What is the Difference Between 2.4GHz and 5GHz Wireless LAN in Industrial Applications?

 

by: Rolf Nilsson, CEO connectBlue

As the use of wireless technologies is increasing in the process and manufacturing industry, so is the installed base of IEEE 802.11b/g/n products that operate in the worldwide free 2.4GHz ISM band. Besides Wireless LAN IEEE 802.11b/g/n, other wireless technologies like Bluetooth technology, IEEE 802.15.4/ ZigBee/Wireless HART and several proprietary technologies operate in the 2.4GHz band.

With so many technologies crowding the same frequency band, interference problems can occur. To make sure that industrial wireless solutions are robust, there are basically two solutions: either to carry through extensive frequency planning and use special antenna solutions (like leakage cables) in the industrial 2.4GHz setting, or to use the 2.4GHz band for office and IT communication and then use the 5GHz band for the manufacturing and M2M communication.

Differences in Channels and Usage for the 2.4 and 5GHz Bands

The Wireless LAN IEEE 802.11b/g radios utilize the 2.4GHz frequency band (2.412 – 2.472GHz) and the IEEE 802.11a radio utilizes the 5GHz frequency band (5.180 – 5.825GHz). IEEE 802.11n radios can operate in either frequency band. There are the following worldwide implementation attributes:

  • The 2.4GHz ISM band provides 13 overlapping channels spread equally over the frequencies plus a 14th channel used in Japan with the center frequency 2.484GHz. This leaves available only three non-overlapping channels in the 2.4GHz band. In order to avoid interferences between the Wireless LAN connected devices, these channels have to be used very efficiently Installation requires careful frequency planning or expensive installation of solutions such as leakage cables. In other words, the installation costs can easily become higher than the actual wireless equipment installed.
  • The 5GHz ISM band is divided up into sub-bands called U-NII bands (Unlicensed National Information Infrastructure) and are usually named U-NII-1, U-NII-2, U-NII-2e, and U-NII-3 where U-NII-3 is not freely available worldwide. In total, this gives 23 non-overlapping channels where four of these have limitations based on location*. Today, most available Wireless LAN solutions in the 5GHz band use the U-NII-1 band (5.18-5.24 GHz) with frequency channels 36-48. However, there are also some suppliers that have extended the range to include the U-NII-2/2e band (5.26-5.70 GHz) with frequency channels 52-140.

Channel

U-NII Band

Frequency (MHz)

United States
40/20 MHz

Europe
40/20 MHz

36

1

5180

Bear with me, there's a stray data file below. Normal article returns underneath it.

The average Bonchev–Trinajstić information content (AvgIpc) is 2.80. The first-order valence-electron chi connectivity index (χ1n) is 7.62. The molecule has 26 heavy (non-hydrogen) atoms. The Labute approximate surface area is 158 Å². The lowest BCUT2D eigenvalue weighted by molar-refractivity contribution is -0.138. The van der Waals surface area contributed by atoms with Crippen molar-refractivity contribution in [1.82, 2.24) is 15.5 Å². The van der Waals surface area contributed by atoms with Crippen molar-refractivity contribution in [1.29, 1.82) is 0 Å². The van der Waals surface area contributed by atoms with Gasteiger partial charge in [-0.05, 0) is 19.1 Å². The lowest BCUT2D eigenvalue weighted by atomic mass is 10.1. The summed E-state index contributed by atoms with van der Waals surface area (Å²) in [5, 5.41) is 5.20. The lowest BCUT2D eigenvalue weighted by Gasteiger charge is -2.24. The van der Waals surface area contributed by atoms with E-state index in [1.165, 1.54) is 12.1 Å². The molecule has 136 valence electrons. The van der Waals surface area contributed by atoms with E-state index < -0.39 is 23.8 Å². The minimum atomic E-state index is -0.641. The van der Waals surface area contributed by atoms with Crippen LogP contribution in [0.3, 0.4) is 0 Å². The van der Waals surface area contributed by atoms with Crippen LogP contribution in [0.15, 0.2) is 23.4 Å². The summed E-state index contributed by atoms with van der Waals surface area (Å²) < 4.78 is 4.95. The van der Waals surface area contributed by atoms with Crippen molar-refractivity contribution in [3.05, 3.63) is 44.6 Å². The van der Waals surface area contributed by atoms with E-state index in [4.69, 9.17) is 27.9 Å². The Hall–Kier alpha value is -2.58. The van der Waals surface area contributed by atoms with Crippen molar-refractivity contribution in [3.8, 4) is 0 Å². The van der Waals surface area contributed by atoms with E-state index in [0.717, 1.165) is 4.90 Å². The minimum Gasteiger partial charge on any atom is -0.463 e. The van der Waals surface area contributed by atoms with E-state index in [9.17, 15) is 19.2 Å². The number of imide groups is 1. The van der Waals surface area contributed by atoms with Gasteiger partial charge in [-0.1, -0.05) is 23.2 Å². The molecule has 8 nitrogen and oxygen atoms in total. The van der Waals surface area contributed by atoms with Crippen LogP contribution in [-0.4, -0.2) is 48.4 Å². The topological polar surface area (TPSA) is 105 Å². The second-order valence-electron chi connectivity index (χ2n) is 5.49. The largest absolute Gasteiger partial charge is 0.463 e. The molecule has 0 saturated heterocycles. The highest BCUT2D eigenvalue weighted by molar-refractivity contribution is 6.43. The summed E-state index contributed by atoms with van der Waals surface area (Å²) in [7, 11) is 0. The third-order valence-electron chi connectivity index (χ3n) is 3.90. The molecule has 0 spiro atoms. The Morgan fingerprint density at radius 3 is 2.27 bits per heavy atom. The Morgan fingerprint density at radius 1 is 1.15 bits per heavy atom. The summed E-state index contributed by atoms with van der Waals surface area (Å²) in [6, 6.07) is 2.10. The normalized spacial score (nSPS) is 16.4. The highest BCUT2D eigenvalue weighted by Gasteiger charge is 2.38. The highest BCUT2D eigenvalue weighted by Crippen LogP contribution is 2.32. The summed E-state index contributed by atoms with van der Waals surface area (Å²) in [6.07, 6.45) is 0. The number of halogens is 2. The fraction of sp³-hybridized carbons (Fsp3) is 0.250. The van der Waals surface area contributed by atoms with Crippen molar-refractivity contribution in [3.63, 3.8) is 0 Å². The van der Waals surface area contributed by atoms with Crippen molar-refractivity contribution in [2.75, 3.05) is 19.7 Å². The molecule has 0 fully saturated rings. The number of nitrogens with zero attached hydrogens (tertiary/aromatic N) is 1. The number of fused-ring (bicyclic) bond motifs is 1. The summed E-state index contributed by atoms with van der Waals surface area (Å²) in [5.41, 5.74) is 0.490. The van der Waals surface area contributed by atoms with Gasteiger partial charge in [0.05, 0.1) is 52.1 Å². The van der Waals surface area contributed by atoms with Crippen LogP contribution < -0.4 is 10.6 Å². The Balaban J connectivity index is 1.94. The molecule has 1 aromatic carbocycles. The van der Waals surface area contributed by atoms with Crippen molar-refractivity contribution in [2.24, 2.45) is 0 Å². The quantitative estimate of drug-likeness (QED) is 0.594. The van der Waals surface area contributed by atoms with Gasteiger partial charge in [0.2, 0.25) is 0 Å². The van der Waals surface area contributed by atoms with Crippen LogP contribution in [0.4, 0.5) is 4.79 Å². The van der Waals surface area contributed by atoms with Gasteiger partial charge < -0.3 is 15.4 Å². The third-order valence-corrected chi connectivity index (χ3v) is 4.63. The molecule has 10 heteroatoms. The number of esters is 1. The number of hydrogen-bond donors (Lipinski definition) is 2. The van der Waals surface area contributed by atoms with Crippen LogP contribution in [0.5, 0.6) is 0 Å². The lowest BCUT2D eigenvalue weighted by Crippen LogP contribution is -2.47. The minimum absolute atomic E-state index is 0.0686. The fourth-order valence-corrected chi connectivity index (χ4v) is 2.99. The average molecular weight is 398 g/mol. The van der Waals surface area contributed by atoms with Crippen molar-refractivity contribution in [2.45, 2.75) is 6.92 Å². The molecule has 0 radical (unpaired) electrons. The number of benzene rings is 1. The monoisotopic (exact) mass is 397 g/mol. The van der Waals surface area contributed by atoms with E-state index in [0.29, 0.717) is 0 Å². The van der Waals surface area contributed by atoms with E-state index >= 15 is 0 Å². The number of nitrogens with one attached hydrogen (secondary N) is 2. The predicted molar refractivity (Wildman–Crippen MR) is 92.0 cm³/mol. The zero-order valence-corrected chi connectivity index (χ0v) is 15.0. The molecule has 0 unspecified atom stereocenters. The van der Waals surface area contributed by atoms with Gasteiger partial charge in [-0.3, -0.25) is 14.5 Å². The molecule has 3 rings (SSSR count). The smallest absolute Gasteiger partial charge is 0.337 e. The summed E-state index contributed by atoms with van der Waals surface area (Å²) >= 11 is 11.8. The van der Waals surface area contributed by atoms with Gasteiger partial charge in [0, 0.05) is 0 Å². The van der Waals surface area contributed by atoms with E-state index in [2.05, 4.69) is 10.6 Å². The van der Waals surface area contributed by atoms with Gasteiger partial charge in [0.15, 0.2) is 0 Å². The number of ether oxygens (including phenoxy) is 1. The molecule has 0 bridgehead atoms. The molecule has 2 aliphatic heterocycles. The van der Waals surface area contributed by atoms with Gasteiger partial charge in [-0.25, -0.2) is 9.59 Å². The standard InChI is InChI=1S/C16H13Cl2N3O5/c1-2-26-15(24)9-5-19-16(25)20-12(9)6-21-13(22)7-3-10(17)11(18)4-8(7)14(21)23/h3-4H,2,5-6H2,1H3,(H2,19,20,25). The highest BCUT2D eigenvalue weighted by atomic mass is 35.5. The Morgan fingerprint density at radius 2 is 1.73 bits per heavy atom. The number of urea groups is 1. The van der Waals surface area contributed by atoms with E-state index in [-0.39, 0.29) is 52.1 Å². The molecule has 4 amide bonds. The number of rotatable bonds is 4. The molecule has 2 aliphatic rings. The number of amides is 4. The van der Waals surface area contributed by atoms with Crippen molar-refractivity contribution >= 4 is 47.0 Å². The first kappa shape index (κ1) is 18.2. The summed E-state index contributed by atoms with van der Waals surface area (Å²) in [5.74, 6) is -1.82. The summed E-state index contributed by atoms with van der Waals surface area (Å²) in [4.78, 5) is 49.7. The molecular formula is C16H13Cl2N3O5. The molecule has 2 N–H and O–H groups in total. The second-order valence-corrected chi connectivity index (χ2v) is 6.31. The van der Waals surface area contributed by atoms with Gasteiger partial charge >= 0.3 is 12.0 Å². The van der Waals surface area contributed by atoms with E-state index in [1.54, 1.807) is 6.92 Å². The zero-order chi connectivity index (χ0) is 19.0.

Yes

Yes

38

1

5190

No

No

40

1

5200

Yes

Yes

42

1

5210

No

No

44

1

5220

Yes

Yes

46

1

5230

No

No

48

1

5240

Yes

Yes

52

2

5260

Yes

Yes

56

2

5280

Yes

Yes

60

2

5300

Yes

Yes

64

2

5320

Yes

Yes

100

2e

5500

Yes

Yes

104

2e

5520

Yes

Yes

108

2e

5540

Yes

Yes

112

2e

5560

Yes

Yes

116

2e

5580

Yes

Yes

120

2e

5600*

No

Yes

124

2e

5620*

No

Yes

128

2e

5640*

No

Yes

132

2e

5660*

No

Yes

136

2e

5680

Yes

Yes

140

2e

5700

Yes

No

149

3

5745

Yes

No

153

3

5765

Yes

No

157

3

5785

Yes

No

161

3

5805

Yes

No

165

3

5825

Yes

No

Caption 1: Table of U-NII bands in the 5GHz frequency band. (ref. www.wikipedia.com)

Pros and Cons of the 2.4GHz and 5GHz Standards

Wireless LAN IEEE 802.11b/g/n is already well-established with its huge installed base and a wide range of products made available. Besides its wide use, the 2.4GHz band offers the advantage of operating in a worldwide available ISM band. Further, the achieved range using the same output power is better on 2.4GHz compared to radios using the higher frequency 5GHz band.

As shown in the table above, the entire 5GHz ISM band is not available for use worldwide. Further, availability of components and products are still somewhat limited compared to the 2.4GHz band.

The greatest strength of the 5GHz band is the availability of 23* non-overlapping channels; 20* more channels than what is available in the 2.4GHz band. Since there is no other wireless technology that "fights" for the radio space, the 23* available non-overlapping channels can provide a possibility for easier planning of an interference-free and stabile wireless communication. Another advantage of the 5GHz band is that the greater number of available channels provides for increased density, which means that more wireless devices can be connected in the same radio environment.

5GHz Band Radar Detection – Dynamic Frequency Selection (DFS)

The use of Wireless LAN in the U-NII-2/2e bands (channel 52 -140, frequency range 5.260––5.725GHz) requires radar detection. Within the operation context of the Dynamic Frequency Selection (DFS) function, a device shall operate as either a master or a slave. The requirements for a slave device, which is typically a client in an infrastructure, are as follows: